The Notre-Dame-des-Neiges Cemetery is the final resting place of John Laird McCaffrey who was born in Toronto in 1940 and died in 1995.
Like Vincent van Gogh, McCaffrey is more famous in death than he was in life and, like van Gogh, he owes his notoriety to the women in his life. Unlike van Gogh, however, McCaffrey does not owe his notoriety to the adulation of his artistry.
Vincent van Gogh passed away in 1890 at the age of 37 and his brother Theo in 1891 at the age of 33. Following their deaths, memorial exhibitions were mounted in a number of European cities, promoted by Theo’s wife and Vincent’s sister-in-law. She felt that the brothers, both painters, had labored in obscurity during their short lives and she wasn’t going to let that obscurity continue just because they were dead.
Contrarily, McCaffrey had hurtful rather than helpful feminine hands. His is the story of “Hell hath no fury like a woman scorned,” and he had not one, but two: his former wife and his mistress.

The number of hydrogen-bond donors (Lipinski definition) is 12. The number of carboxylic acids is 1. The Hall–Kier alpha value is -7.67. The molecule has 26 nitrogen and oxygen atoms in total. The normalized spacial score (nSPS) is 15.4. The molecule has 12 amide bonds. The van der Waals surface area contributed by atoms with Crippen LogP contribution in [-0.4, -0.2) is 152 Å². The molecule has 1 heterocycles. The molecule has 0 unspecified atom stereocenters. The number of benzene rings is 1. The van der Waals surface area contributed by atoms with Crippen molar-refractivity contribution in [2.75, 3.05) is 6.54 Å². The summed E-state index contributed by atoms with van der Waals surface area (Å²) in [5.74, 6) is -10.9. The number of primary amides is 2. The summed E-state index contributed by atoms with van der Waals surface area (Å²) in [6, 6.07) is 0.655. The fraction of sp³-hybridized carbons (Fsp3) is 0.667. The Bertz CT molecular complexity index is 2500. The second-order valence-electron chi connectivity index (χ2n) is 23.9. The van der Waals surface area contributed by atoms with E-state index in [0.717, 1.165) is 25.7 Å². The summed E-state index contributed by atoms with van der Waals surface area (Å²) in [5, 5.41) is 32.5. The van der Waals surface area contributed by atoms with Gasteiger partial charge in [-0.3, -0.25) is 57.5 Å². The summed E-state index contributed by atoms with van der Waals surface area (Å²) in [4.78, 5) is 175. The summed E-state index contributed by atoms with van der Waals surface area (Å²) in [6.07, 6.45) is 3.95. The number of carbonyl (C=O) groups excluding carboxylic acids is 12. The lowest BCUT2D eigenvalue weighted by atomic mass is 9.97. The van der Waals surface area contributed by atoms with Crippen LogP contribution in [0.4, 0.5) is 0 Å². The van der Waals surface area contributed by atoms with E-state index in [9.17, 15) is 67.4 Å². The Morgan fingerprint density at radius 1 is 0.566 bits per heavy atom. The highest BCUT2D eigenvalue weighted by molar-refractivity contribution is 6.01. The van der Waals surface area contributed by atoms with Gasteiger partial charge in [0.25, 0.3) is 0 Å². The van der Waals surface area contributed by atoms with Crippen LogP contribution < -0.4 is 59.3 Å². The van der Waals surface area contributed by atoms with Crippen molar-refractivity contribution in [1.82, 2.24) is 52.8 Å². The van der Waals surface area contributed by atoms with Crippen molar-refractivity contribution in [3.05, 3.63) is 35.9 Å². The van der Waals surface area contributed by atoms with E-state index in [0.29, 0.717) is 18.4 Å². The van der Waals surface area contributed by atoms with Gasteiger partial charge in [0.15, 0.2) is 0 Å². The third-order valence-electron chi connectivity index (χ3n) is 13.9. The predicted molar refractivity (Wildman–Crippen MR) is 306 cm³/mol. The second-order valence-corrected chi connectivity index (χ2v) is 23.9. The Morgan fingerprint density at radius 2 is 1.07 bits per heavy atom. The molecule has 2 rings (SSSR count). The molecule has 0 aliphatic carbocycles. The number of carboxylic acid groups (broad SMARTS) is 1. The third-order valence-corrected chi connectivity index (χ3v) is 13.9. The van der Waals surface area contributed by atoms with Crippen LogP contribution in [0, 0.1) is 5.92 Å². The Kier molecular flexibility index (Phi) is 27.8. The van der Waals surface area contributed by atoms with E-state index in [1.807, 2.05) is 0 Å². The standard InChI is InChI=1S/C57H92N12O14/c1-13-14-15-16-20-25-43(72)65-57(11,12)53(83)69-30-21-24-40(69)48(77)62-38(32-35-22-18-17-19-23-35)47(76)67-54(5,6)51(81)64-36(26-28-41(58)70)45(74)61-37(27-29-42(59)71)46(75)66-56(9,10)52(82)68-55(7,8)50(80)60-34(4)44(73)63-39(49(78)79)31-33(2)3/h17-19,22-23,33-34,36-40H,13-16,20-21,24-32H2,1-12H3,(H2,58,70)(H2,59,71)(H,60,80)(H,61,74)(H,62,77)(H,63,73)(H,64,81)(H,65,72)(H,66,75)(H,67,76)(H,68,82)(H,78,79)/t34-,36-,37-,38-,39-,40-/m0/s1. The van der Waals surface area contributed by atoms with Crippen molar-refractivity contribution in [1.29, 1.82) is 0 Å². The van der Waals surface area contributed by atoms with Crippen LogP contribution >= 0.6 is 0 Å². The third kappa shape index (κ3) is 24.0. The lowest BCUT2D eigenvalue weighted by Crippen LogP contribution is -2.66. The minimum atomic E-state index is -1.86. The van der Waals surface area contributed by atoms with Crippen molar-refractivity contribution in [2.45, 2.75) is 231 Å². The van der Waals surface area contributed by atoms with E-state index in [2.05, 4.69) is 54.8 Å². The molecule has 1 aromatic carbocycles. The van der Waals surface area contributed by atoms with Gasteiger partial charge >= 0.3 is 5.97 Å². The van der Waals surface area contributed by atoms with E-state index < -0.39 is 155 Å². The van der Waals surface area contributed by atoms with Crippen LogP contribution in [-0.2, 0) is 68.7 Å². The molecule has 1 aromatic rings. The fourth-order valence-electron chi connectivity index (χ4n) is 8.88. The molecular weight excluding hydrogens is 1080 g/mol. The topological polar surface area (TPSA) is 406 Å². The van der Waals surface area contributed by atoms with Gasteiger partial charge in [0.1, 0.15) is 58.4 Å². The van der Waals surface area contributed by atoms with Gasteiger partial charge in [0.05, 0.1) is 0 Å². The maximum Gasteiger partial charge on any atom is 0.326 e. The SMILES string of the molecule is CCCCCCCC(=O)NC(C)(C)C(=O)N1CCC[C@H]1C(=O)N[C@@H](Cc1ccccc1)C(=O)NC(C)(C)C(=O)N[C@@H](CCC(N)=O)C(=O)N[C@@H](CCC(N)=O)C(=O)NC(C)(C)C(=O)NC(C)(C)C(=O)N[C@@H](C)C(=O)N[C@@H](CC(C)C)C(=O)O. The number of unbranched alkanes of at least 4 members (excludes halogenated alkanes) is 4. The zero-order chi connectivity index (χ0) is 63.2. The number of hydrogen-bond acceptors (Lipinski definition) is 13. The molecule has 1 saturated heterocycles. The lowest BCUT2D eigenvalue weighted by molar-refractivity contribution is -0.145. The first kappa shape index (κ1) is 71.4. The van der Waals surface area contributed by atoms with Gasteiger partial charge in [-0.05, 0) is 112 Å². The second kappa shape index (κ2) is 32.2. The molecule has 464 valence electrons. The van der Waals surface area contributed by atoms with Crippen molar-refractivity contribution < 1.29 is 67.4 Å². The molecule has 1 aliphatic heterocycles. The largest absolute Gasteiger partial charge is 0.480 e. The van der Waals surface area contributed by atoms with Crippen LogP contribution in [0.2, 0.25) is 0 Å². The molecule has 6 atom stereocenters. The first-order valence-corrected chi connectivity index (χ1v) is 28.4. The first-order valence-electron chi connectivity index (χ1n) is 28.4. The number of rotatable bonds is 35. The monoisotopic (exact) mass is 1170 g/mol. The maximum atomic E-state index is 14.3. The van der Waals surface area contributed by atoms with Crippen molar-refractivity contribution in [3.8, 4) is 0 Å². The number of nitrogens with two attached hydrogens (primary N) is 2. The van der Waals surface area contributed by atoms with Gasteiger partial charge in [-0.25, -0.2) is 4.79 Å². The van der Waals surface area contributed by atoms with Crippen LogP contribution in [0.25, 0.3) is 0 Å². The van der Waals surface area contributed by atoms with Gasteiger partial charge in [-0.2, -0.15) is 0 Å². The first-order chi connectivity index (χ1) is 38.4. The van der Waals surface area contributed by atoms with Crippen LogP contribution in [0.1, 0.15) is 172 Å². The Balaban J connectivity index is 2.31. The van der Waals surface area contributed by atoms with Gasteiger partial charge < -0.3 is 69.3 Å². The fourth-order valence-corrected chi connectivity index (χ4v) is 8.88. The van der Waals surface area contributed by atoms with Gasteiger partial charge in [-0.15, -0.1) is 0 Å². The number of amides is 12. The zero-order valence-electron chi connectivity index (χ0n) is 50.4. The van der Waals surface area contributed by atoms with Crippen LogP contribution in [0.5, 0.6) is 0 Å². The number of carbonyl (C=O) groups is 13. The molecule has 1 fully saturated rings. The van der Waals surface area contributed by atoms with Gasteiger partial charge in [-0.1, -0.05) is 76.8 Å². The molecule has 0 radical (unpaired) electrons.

As a story in the Montreal Mirror related events, once McCaffrey had passed away, the two women joined forces to write his epitaph, which they then took to the headstone engraver together.
"This guy's ex-wife and mistress came in together and ordered the stone,” the engraver told the newspaper. “They said the message represented him. It was a thing between the three of them."
The result is the acrostic on the back side of the headstone above. Look vertically at the first letter of each line to see the message.
Another, more benign account says that McCaffrey was a long time practical joker and that his epitaph is a result of that facet of his personality. Regardless, it is my judgement that the headstone qualifies Notre-Dame-des-Neiges Cemetery, Section C, plot 01369 as The Offbeat Destination of the Week.
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Photos by Carl Dombek
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